#BookReview: intermodulations

I was first introduced to Steve Carter’s poetry at a reading and open mic sponsored by A Freethinker’s Corner, a new independent bookstore in Dover, New Hampshire. (Support your local independent bookstore!) He prefaced the reading of each poem by informing us of precisely how many times it had been rejected before finding its way to the right editor’s desk for publication. That certainly got my attention–and the poems that followed kept it.

Here is my review Steve Carter’s debut collection, intermoduations.
Click on the book image to buy intermodulations from Biblio.com.

Steve Carter’s debut poetry collection, intermodulations, offers a view of the world through the eyes of someone who has lived the examined life. The language in the majority of the poems is spare and direct, urging the reader to stop, pay attention, listen.

The poems range in subject from a simple observation of two young men going about their jobs on a Saturday morning in “Ceremony #1” to watching a daughter eat a slice of cantaloupe in “Inexpressible Joy” to resisting the luxury of doctrine offered by religion in “Meditation in Black.”

Carter’s background as a jazz guitarist is evident throughout the collection. “Working in Boston (jazz recitative)” speaks to the toll that the day job takes on those in the arts and the strain of trying to stand out among “so many faces / trying to make places / for themselves / working in Boston.”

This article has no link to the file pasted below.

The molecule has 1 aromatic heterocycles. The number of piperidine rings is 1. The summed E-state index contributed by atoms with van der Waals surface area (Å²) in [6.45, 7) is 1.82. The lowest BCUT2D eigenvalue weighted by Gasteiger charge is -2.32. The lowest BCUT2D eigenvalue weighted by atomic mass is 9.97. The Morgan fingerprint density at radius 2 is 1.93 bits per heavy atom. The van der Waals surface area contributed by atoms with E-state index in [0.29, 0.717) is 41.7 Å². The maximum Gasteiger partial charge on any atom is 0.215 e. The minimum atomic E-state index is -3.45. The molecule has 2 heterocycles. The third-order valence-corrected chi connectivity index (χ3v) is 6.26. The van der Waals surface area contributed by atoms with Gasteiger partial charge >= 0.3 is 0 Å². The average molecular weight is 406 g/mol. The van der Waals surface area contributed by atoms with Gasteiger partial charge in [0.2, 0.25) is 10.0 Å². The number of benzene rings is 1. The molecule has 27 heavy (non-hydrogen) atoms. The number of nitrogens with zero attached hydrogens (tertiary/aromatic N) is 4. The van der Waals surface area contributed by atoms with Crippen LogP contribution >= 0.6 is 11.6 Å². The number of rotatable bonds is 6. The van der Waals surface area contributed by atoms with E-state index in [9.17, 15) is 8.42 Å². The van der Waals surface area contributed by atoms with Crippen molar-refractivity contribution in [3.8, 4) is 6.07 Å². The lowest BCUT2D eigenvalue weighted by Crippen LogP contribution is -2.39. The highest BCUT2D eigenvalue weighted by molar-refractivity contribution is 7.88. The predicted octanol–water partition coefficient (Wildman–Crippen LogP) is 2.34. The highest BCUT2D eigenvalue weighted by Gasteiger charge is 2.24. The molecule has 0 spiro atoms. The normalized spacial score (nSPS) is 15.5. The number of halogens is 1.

“A Voice Crying in the Wilderness” provides a slightly different take on the desire to make it as a performer, while “The Singer” just needs to hear the sound of his own voice again. “Dancing under the Stars” is a reminder of what can be lost when a musician and, by extension, anyone in the expressive arts, reaches a certain level of technical mastery.

As suggested by “Working in Boston,” the notion of place plays a prominent role in the collection, extending to three poems about Florida, which perfectly convey the sense of unease the New Englander experiences upon entering that two-dimensional land called Florida.

There are also delightful moments of humor in the collection, as in “Betsy,” a chance encounter in the park with an exuberant young girl who has nothing of the spare or direct about her as she wonders if she could “catch the sun in this bell” before running off to join her friends, leaving the speaker of the poem to think, “oh well / i don’t have to worry / if the sun ever falls / old betsy will catch it / in her bell.”

In the end, the standout in intermodulations has to be “another poem written in the laundromat (for my wife).” It’s a love poem that no amount of description can do justice. You’re just going to have to read it for yourself.

On the strength of intermodulations and his most recent publication in Fourth and Sycamore, Steve Carter is now on my list of poets whose work I actively look for. I would encourage other readers would appreciate good poetry to do the same!

47 thoughts on “#BookReview: intermodulations

  1. The title “intermodulations” is certainly an intriguing one. I would be interested to read the poem Dancing Under the Stars, I am curious what happens when one becomes too technical and crossed a threshold that is difficult to return back from. Stating that someone has lived the examined life is perhaps the best compliment one could potentially give and I’m curious to see if the poetry lives up to the potential that the title lends.